Not that long ago a lot of people moved overseas without a chance to keep in touch with their relatives and friends who stayed behind. The political regiments of USSR, Czechoslovakia and other totalitarian countries for decades banned any contact with betrayers who chose freedom and left.
Back in those days, immigrants knew that they had to reestablish their identity completely in a quest for a better fate. There was no way back, just a life of new experiences and acquaintances; and – alas – everlasting nostalgia for their past. This feeling is well described by Milan Kundera, the famous Czech author who had to flee from his beloved Prague to France, where his political views were more welcome than in Communistic Czechoslovakia. Eventually, he received French citizenship, yet his novels always reflected the undivided love for his homeland.
It’s amazing to see how different immigration is today, when digital technology allows immigrants to stay in touch with their past as never before by reading native press online, watching YouTube broadcasts with their favourite TV-shows, listening to digital radio in their own language and, of course, interacting with their old friends on facebook.
I’d like to discuss the last one a bit further for several reasons. Firstly, we gotta admit the fact that facebook is engraved in everyday routine of 500 000 000 people worldwide and counting. And secondly, I am addicted to white & blue screen myself.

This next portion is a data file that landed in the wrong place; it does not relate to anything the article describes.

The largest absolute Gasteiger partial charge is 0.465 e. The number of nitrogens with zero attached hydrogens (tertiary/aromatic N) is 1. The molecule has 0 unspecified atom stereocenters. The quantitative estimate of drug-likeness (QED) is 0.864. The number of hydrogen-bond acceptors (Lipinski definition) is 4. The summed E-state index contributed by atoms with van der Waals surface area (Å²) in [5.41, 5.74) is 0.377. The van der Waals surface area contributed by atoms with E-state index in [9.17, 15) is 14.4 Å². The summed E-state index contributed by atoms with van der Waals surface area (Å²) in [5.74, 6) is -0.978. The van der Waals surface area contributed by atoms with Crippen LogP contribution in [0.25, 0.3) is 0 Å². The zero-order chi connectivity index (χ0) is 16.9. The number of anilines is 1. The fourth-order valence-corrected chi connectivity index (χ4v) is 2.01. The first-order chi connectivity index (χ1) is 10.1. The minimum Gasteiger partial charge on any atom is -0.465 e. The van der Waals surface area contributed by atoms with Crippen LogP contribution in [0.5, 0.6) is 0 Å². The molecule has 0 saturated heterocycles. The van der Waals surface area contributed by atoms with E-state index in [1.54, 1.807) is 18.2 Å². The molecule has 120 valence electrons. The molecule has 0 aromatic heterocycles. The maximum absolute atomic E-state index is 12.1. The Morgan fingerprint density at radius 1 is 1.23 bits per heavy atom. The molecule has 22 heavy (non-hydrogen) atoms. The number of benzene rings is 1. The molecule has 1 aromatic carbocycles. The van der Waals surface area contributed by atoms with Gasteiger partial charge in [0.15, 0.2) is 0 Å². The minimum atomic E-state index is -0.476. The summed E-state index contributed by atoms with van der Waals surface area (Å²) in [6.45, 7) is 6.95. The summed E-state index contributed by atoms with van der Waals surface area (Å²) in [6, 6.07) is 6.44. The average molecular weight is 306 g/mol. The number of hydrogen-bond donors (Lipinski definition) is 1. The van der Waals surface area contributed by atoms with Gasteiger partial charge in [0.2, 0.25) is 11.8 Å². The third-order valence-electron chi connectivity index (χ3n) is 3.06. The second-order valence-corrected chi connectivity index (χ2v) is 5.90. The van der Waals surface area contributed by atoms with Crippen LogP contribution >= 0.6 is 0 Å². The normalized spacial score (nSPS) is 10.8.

Maybe it’s just the friendly interface of social media portal, or a positive psychological effect of white & blue combo on my tranquility level, who knows? Probably not, though. According to that logic, the mankind should adore Israel and its flag just for being white & blue. Just wondering if UN would become friendlier to Israel if its flag had a facebook ad in its top left corner?
Anyway. About a week ago, I decided to conduct a formal experiment: I wrote down how many times I came across the word ‘facebook’ during one day, which came to. . . 16 times. I thought about facebook early in the morning; I checked it before brushing my teeth; I overheard a conversation about facebook on a tram; one of my lecturers discussed the impact of facebook on the publishing industry, while half of the students made sure to use the legendary social network during class to schmooze with their mates secretly, making an impression as if they conducted a meaningful research for the sake of class.
Later on my friend from Russia texted me to let me know that she uploaded her baby’s photos on facebook, which took up my evening, as I skimmed through pictures, watched funny videos, read lengthy jokes and posted up ridiculous statuses of my own until it was too late to do homework.
When I just moved to Australia (about 2 years ago) I did not want to meet new people in Melbourne; I just sticked to my facebook friends from past, convincing myself that this interaction was more than enough. As time went by we had less topics to discuss; I suddenly realised that sharing photos and videos does not make your friendship last.
So, at this point I am not sure if facebook makes immigration pains any easier to bear. On the contrary, it leads immigrants to the illusion world of fake reality, where they are surrounded by silhouettes of their friends, who are ready to play Farmville and Mafia Wars with them, comment on their pictures and ask, from time to time, how they are.
But the truth is that the keyboard buttons block the real answer, making us consistently reply ‘great, mate’, no matter how tough life may be. And therefore…
Sorry, guys. . . gotta go. Someone just commented on my facebook status.